O objetivo deste estudo retrospectivo foi identi [1]icar cães com neoplasmas envolvendo o sistema nervoso central (SNC), atendidos entre janeiro de 2003 a junho de 2011, no HVU-UFSM, e obter informações a respeito da raça, do sexo, da idade, dos sinais neurológicos, da localização, da evolução clínica, do tipo e da origem do tumor e dos achados de exames complementares. Os 26 neoplasmas envolvendo o SNC incluídos nesse estudo ocorreram principalmente em Boxers (35%), com predomínio de idade de cinco anos ou mais (92,3%). A evolução dos sinais clínicos nos neoplasmas encefálicos variou entre sete e 115 dias e nos medulares entre sete a 420 dias. Os sinais neurológicos principais em cães com neoplasmas encefálicos e medulares foram alteração do nível de consciência (58%), caracterizada principalmente por sonolência, e hiperestesia espinhal (57%), respectivamente. As regiões tálamo-cortical e T3-L3 foram as mais acometidas (58% e 43%, respectivamente). Dos 12 neoplasmas que afetaram o encéfalo, 10 eram primários (83,3%). Dos 14 neoplasmas que afetaram a medula espinhal, apenas quatro eram primários (28,6%). Dos neoplasmas encefálicos e medulares primários, o mais comum foi o meningioma, perfazendo 40% e 75% dos casos, respectivamente.


This retrospective study was aimed to identify dogs with neoplasms affecting the central nervous system (CNS) and compile information on the affected breeds, sex, age group, anatomical site of the tumor, type of clinical signs and clinical course, and laboratory results. The study included the cases submitted to the Veterinary Teaching Hospital (HVU) of the Federal University of Santa Maria (UFSM), Brazil, from January 2003 to June 2011. The 26 neoplasms affecting the CNS included in this study occurred mainly in Boxers (35%) and the predominantly affected age-group was 5-year-old or older (92.3%). The course of clinical signs in dogs with brain neoplasms was 7-115 days and that of spinal cord tumors was 7-420 days. The most frequently observed neurological signs in dogs with brain and spinal cord neoplasms were respectively changes in the conscience levels (58%), which were characterized by somnolence, and spinal hyperesthesia (57%). The cortico-thalamic region and the T3-L3 spinal cord segment were the most frequently anatomical sites involved (58% and 43%, respectively). Ten out 12 neoplasms affecting the brain were primary (83.3%) whereas only four of those 14 neoplasms affecting the spinal cord were primary (28.6%). Meningioma was the most frequent m primary neoplasms affecting the brain and spinal cord of dogs, consisting respectively of 40% e 75% of the cases.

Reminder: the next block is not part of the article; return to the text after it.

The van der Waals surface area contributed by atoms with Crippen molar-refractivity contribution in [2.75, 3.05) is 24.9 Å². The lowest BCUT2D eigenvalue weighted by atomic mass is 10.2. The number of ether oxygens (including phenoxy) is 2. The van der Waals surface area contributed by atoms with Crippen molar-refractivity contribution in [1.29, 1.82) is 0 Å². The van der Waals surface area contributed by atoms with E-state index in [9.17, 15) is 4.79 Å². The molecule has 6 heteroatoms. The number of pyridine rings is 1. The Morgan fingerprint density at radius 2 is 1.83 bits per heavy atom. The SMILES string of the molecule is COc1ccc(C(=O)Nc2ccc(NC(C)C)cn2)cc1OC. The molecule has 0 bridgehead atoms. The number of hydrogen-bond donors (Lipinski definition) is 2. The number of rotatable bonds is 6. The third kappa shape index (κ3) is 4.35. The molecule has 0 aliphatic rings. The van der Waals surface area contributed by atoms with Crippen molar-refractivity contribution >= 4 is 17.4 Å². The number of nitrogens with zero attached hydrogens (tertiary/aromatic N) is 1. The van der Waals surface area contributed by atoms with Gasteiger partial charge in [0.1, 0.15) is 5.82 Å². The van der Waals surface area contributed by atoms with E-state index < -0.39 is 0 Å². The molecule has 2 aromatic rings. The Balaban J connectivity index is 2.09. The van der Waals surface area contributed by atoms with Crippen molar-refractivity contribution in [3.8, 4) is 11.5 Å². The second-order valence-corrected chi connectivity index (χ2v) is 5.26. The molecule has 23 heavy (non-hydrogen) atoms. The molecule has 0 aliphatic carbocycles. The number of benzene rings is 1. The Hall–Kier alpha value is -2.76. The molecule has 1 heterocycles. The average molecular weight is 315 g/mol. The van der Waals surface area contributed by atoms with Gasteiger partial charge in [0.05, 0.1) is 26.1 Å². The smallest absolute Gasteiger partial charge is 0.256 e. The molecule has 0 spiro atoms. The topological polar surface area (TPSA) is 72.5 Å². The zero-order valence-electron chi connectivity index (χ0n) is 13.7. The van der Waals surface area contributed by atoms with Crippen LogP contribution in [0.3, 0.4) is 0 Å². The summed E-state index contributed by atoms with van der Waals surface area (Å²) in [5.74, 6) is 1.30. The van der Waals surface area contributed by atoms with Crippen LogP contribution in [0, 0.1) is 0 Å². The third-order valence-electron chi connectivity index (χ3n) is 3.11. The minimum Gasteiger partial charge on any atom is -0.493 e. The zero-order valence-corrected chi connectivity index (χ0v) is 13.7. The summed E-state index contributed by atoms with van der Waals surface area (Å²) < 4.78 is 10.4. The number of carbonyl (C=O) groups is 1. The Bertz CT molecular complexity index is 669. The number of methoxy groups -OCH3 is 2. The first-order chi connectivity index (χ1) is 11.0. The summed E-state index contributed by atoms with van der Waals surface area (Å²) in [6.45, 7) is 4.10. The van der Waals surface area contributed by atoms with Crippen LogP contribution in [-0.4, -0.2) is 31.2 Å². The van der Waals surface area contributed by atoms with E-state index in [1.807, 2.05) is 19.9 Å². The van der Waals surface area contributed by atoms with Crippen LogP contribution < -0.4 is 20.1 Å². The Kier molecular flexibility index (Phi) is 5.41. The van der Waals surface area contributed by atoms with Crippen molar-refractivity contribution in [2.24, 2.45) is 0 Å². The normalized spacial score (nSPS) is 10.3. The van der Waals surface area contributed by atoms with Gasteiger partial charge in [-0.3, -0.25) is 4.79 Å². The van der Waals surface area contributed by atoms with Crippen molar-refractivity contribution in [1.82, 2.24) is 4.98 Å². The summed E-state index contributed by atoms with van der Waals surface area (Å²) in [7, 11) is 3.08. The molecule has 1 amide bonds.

Subject(s)
Animals , Dogs , Dogs , Diagnostic Imaging/veterinary , Meningioma/veterinary , Myelography/veterinary , Central Nervous System Neoplasms/veterinary , Signs and Symptoms , Unconsciousness/veterinary , Radiography/veterinary , Ultrasonography/veterinary
SELECTION OF CITATIONS
SEARCH DETAIL